While the plan was debated, the opportunity for accomplishing it ebbed

away. It was still early when the messenger returned from Quebec; but,

before Phips was ready to act, the day was on the wane and the tide was

against him. He lay quietly at his moorings when, in the evening, a

great shouting, mingled with the roll of drums and the sound of fifes,

was heard from the Upper Town. The English officers asked their

prisoner, Granville, what it meant. "Ma foi, Messieurs," he replied,

"you have lost the game. It is the Governor of Montreal with the people

from the country above. There is nothing for you now but to pack and go

home." In fact, Callieres had arrived with seven or eight hundred men,

many of them regulars. With these were bands of coureurs de bois and

other young Canadians, all full of fight, singing and whooping with

martial glee as they passed the western gate and trooped down St. Louis

Street.



The next day was gusty and blustering; and still Phips lay quiet,

waiting on the winds and the waves. A small vessel, with sixty men on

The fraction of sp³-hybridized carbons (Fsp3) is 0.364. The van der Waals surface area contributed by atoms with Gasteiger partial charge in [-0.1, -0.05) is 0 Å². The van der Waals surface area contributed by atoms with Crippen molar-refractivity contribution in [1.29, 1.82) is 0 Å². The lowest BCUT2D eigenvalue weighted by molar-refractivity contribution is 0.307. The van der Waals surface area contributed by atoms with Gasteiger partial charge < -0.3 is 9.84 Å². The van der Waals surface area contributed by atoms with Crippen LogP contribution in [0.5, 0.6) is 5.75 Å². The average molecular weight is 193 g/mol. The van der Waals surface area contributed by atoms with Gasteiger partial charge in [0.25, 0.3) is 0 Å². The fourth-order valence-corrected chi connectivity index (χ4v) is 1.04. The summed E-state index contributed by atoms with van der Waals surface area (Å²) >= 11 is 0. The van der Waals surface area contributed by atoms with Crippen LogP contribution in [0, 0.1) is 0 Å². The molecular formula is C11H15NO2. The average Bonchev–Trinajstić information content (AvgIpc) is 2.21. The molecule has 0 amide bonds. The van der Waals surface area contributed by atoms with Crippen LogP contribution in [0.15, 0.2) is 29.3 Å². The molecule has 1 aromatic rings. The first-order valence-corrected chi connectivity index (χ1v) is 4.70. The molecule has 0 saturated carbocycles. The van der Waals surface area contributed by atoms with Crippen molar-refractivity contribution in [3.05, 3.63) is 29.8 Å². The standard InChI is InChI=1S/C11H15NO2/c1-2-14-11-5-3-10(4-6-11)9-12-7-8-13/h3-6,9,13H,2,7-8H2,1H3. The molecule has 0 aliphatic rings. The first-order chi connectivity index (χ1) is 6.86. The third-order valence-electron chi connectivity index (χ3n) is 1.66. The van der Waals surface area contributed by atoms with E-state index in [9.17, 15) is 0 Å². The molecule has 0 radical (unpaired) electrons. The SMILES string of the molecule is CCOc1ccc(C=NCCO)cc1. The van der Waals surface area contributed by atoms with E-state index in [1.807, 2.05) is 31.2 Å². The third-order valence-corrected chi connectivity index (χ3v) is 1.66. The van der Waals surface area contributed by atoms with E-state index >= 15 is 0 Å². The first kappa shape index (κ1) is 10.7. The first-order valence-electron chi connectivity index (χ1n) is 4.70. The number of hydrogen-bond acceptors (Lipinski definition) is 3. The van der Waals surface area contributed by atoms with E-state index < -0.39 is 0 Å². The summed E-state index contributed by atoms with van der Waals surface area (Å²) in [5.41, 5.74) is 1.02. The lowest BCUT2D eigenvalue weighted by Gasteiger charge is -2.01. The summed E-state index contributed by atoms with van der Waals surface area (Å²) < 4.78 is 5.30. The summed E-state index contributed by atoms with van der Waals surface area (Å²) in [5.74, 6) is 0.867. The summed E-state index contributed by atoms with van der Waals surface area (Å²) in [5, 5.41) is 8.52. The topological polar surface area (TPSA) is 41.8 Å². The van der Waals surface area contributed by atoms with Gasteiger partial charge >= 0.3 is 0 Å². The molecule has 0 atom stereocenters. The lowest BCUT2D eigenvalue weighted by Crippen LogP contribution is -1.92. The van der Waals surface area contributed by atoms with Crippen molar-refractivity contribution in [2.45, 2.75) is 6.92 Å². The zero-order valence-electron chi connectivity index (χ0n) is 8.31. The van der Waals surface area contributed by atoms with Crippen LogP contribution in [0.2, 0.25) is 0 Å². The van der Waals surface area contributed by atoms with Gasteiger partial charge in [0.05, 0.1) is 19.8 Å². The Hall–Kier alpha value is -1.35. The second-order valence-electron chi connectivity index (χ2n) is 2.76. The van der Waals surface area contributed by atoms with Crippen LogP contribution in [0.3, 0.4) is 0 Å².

board, under Captain Ephraim Savage, ran in towards the shore of

Beauport to examine the landing, and stuck fast in the mud. The

Canadians plied her with bullets, and brought a cannon to bear on her.

They might have waded out and boarded her, but Savage and his men kept

up so hot a fire that they forbore the attempt; and, when the tide rose,

she floated again.



There was another night of tranquillity; but at about eleven on

Wednesday morning the French heard the English fifes and drums in full

action, while repeated shouts of "God save King William!" rose from all

the vessels. This lasted an hour or more; after which a great number of

boats, loaded with men, put out from the fleet and rowed rapidly towards

the shore of Beauport. The tide was low, and the boats grounded before

reaching the landing-place. The French on the rock could see the troops

through telescopes, looking in the distance like a swarm of black ants,

as they waded through mud and water, and formed in companies along the

strand. They were some thirteen hundred in number, and were commanded by

Major Walley. Frontenac had sent three hundred sharpshooters, under

Sainte-Helene, to meet them and hold them in check. A battalion of

troops followed; but, long before they could reach the spot,